Dan van Husen
Rijk de Gooyer
Lo van Hensbergen
Trivia The scene where Nosferatu arrives in the city required thousands of grey rats. Real grey rats were unavailable and therefore white ones were painted grey and used instead.
The director cameos as the person who sticks his foot into the coffin and gets his toe bitten by a rat.
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Nosferatu The Vampyre (1979)
12th Oct 05
A remake of F. W. Murnau’s 1922 film Nosferatu
Review (Part of Anchor Bay's Box of Blood)
Werner Herzog had an impressive enough CV by the time he decided to remake Murnau’s prototype vamp film, Nosferatu. Having already helmed such classics as Aguirre, the Wrath of God and The Enigma of Kasper
Hauser, he had not only defined a filmic flavour of his own but had also become intrinsically associated with his best friend and worst enemy - the one and only Klaus Kinski.
You’re no doubt familiar with the plot: Jonathan Harker travels to Transylvania in order to close a deal with the Count on a long derelict property in Harker’s hometown of Wismar, Germany. After being bitten, Harker becomes infected with the blood while still in Castle Dracula. Meanwhile, The Bald One sneaks off to Wismar, boarding a vessel loaded with soil-filled coffins, and makes his way to his new pad, sucking the life out of the boat’s crew on the way and bringing a plague present to the German town. Harker, barely alive, treks his way back to his beloved Lucy, fearing for her life at the hands of our not-so-attractive vampire friend, but by the time he arrives back in Wismar he is amnesiac and feverish. Dr Van Helsing then intervenes to help and you probably know roughly what happens next.
Herzog has crafted an impressive looking film here. But if you grow tiresome of a brooding sense of atmosphere and gorgeous photography quite easily, then you may want to give this one a miss and look for something pacier. His staging of events is undeniably well portrayed with an unnerving sense of dread and sorrow existent throughout, but in today's climate of popular 'entertainment' values, artistic films like this can often fall by the wayside instead of gaining the critical reassessment they deserve.
If the original Nosferatu can be perceived as slow and boring, then don’t be misled by presuming that this remake will be much different. Herzog hasn’t let the mood of the original stray toward a more commercial path and has instead remained loyal to the dreamy mood of Murnau’s original adaptation, and this will both alienate viewers and attract new fans.
Admittedly long shots and scenes are accompanied by hauntingly effective musical pieces (from Popol Vuh and Wagner), which don't seem to deviate from one or two motifs very often. But it works and feels totally appropriate to the scenes in question. A few scenes stand out as undeniable celluloid magic:
- The Last Supper. When the remaining plague survivors of Wismar gather to eat at a table in the middle of town, surrounded by a mass of rats, highlighting the intensity of pestilence, disease and evil that has taken over the town.
- The boat docking by itself. All aboard are dead. The dead captain is tied to the wheel. Nothing appears to be alive, except for a multitude of rats, as it slowly but purposefully navigates its own way into the town in what it perhaps the film's longest shot. And probably its best.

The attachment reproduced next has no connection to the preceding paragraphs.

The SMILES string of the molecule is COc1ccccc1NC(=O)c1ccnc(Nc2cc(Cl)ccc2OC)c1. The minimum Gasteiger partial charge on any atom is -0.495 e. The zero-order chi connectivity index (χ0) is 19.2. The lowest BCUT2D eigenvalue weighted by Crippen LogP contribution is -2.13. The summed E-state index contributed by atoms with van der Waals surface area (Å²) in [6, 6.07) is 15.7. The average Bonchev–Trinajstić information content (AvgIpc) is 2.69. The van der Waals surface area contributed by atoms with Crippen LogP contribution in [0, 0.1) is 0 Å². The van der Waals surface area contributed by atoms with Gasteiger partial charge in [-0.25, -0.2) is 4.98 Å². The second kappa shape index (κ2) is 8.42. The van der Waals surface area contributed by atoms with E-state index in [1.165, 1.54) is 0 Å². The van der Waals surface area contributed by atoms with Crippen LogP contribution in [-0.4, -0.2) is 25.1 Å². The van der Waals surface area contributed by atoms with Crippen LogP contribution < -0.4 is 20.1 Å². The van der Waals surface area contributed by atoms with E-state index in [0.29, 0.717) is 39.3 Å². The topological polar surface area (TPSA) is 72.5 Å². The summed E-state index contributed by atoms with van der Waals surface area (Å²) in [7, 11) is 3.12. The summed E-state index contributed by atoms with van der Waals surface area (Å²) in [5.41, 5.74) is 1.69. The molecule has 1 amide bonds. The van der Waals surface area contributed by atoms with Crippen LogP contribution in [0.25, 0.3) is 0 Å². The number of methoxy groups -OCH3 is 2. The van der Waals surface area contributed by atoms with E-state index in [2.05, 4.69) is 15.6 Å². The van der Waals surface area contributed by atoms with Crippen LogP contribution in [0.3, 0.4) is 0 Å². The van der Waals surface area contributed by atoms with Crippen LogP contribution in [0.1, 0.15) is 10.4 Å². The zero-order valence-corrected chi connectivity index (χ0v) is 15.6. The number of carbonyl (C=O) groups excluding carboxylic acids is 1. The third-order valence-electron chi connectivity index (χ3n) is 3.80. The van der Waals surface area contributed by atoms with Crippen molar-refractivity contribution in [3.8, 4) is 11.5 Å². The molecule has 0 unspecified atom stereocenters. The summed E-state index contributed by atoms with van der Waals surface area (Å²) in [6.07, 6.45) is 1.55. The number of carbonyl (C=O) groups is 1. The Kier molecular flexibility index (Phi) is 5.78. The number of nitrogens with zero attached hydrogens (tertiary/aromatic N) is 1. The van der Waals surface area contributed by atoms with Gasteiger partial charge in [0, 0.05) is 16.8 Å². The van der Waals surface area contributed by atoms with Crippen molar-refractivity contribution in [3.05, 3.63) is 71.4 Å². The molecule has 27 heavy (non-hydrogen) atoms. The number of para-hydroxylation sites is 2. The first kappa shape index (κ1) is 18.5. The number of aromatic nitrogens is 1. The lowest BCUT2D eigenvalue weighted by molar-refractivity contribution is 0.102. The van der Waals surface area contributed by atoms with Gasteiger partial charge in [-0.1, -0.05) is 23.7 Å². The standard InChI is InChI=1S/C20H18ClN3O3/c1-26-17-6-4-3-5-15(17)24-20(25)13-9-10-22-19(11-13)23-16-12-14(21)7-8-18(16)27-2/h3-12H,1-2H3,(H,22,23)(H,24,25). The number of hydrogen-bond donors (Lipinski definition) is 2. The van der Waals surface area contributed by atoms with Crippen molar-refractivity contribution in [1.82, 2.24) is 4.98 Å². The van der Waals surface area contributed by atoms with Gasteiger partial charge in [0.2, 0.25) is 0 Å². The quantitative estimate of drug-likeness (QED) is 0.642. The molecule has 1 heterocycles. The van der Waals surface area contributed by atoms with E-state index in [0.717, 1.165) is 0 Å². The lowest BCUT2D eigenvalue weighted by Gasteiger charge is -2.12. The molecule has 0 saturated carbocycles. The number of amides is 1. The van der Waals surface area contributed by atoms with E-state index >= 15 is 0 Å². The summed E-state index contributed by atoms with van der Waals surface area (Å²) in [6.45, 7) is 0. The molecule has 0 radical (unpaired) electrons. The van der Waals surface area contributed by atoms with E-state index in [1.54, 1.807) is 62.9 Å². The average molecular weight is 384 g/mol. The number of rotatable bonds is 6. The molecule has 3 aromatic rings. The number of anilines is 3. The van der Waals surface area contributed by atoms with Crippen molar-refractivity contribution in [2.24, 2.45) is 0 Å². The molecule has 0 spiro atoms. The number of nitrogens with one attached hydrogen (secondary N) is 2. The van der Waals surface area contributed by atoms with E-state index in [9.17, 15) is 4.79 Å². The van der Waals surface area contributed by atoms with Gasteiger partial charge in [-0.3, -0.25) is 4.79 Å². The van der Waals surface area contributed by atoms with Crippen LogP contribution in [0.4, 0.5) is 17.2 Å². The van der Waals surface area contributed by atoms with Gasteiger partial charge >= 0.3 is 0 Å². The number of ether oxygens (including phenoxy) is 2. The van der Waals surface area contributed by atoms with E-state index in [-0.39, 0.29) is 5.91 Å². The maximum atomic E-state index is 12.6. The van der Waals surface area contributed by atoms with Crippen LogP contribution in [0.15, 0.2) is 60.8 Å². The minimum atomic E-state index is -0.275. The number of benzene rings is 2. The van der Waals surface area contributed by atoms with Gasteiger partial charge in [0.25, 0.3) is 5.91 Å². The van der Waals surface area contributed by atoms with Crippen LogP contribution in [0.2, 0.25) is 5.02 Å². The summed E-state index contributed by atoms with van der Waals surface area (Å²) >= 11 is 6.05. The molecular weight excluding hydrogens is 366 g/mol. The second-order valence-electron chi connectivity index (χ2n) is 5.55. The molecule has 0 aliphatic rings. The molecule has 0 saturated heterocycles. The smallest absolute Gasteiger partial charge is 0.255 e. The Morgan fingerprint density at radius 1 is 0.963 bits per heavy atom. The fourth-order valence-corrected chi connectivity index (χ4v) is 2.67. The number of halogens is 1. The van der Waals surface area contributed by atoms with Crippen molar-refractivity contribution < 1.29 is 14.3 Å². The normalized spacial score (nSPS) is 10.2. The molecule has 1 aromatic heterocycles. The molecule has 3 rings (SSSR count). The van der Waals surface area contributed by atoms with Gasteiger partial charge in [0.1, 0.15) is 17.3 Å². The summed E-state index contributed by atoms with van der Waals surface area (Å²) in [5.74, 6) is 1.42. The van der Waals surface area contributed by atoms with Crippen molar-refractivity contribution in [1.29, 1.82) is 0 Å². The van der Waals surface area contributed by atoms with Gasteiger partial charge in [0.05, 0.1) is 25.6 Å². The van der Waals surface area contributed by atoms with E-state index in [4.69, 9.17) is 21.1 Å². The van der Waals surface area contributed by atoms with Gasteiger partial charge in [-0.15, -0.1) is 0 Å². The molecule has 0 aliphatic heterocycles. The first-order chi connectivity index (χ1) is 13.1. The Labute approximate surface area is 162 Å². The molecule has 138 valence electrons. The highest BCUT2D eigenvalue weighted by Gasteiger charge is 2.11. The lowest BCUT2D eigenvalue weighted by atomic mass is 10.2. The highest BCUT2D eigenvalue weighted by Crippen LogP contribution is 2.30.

- The Coffin March. When Lucy runs into the town square to be met with a long, snaking row of coffins full of plague victims being carried through Wismar. Eerie and unforgettable, to say the least.
The performances in Nosferatu - The Vampyre are a mixed bag. Old Ratface Kinski handles the role with aplomb, as well as some very scary-looking hands - very useful for pointing at things. It's the kind of role Kinski no doubt loved getting his teeth into (sorry!) and manages to portray the Count with a fair share of subtle poignancy, almost hypnotic in his undead magnetism. In contrast to Max Schreck though, he’s a short-arse. He seems to be shorter than Harker but then again I suppose old people are small eh? Perhaps casting the Count tall and super-lanky like Schreck would have seemed easy, almost too obvious.
Bruno Ganz who plays Jonathan Harker isn’t so convincing though. He seems wooden, uncharismatic and his performance only gets halfway interesting toward the latter part of the film. A shame, considering he’s got so much screen time. Isabell Adjani plays his love, Lucy, and although she is undeniably lush to look at (not much wonder Baldy Ratface Dracula wants her!), her performance is nothing special or memorable. The role of Renfield goes to Roland Topor who really gives it 110% but maybe that extra 10% is a bit too much. He’s clearly having a great time with it though, and it undoubtedly the most maniacal cackle-happy incarnation of the character ever! ”Blood is life!” Indeed, Renfield, indeed.
This is a worthy remake of Murnau’s film. His use of beautifully haunting German landscapes and his own style of shot composition interplayed with a dreamlike, almost unnatural narrative rhythm that could just as easily make you fall asleep as it could suck you in. This is the kind of cinema that washes over you like a historically significant landscape painting. You can admire it time and time again if you like landscape paintings, but if colourful comic artwork is more your bag, please leave the gallery.
Versions All scenes with dialogue were shot twice: once with the actors speaking English and once with them speaking German.